Figure 2. Skull of Cetorhinus adult and juvenile showing differences in the rostrum and fusion of skull elements in the adult.
Figure 4. Skull of Cetorhinus adult and juvenile showing differences in the rostrum and fusion of skull elements in the adult.

A recent study on gill covers by Barske et al. 2020
“identify the first essential gene for gill cover formation in modern vertebrates, Pou3f3, and uncover the genomic element that brought Pou3f3 expression into the pharynx more than 430 Mya. Remarkably, small changes in this deeply conserved sequence account for the single large gill cover in living bony fish versus the five separate covers of sharks and their brethren.”

Figure 4. Skull of Polyodon from a diagram published in Gregory 1938, plus a dorsal view and lateral photo.
Figure 5. Skull of Polyodon from a diagram published in Gregory 1938, plus a dorsal view and lateral photo.

While comparisons to the feeding technique in paddlefish and basking sharks
appear in the literature (Matthews and Parker 1950, Haines and Sanderson 2017), these were presumed to be by convergence based on the single gill cover vs. multiple gill cover difference.

Figure 2. Skull of the dogfish shark, Squalus, superimposed on a graphic of the invivo shark. Yellow areas added to show the extent of the gelatinous material that fills the empty spaces above and below the cartilaginous rostrum (nasal homolog).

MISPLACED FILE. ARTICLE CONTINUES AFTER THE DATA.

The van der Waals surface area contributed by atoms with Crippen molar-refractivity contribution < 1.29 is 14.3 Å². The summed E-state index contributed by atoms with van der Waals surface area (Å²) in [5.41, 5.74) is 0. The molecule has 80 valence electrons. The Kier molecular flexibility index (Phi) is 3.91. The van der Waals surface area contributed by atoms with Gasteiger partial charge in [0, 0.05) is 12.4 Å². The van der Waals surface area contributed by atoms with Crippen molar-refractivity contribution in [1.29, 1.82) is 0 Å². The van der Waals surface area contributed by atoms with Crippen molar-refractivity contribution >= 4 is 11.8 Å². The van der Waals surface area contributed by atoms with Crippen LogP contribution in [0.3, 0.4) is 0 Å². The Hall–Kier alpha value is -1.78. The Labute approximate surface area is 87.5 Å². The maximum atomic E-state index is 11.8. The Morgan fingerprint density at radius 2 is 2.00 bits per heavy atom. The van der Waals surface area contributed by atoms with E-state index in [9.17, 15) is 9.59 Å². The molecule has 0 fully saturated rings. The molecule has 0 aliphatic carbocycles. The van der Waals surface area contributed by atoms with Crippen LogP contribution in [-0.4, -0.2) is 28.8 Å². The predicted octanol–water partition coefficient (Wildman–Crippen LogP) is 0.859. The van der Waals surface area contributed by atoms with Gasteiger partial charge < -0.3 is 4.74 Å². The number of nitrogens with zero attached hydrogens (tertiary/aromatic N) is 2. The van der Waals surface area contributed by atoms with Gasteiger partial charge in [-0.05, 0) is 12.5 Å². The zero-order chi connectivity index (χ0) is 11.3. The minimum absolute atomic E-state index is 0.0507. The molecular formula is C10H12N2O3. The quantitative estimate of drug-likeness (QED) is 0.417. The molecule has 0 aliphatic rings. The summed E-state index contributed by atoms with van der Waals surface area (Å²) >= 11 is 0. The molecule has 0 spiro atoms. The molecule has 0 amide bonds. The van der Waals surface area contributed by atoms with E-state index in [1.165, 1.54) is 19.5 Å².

Figure 6. Skull of the dogfish shark, Squalus, superimposed on a graphic of the invivo shark. Yellow areas added to show the extent of the gelatinous material that fills the empty spaces above and below the cartilaginous rostrum (nasal homolog).

Relying on one, two or a dozen traits
to trump the other 234, 233 or 213 is called “Pulling a Larry Martin.” You don’t want to do that. Put aside your traditions, add taxa and let the unbiased software figure out where your taxon nests using the widely accepted hypothesis of maximum parsimony (= fewest changes) over a large set of character traits.

The present hypothesis of interrelationships
(Fig. 2) appears to be novel. If not, please advise so I can promote the earlier citation.


References
Barske L et al. (10 co-authors) 2020. Evolution of vertebrate gill covers via shifts in an ancient POU3f3 enhancer. PNAS 117(40):24876–24884.
Integration of swimming kinematics and ram suspension feeding in a model American paddlefish, Polyodon spatula. The Journal of Experimental Biology, 10.1242/jeb.166835, 220, 23, (4535-4547), (2017).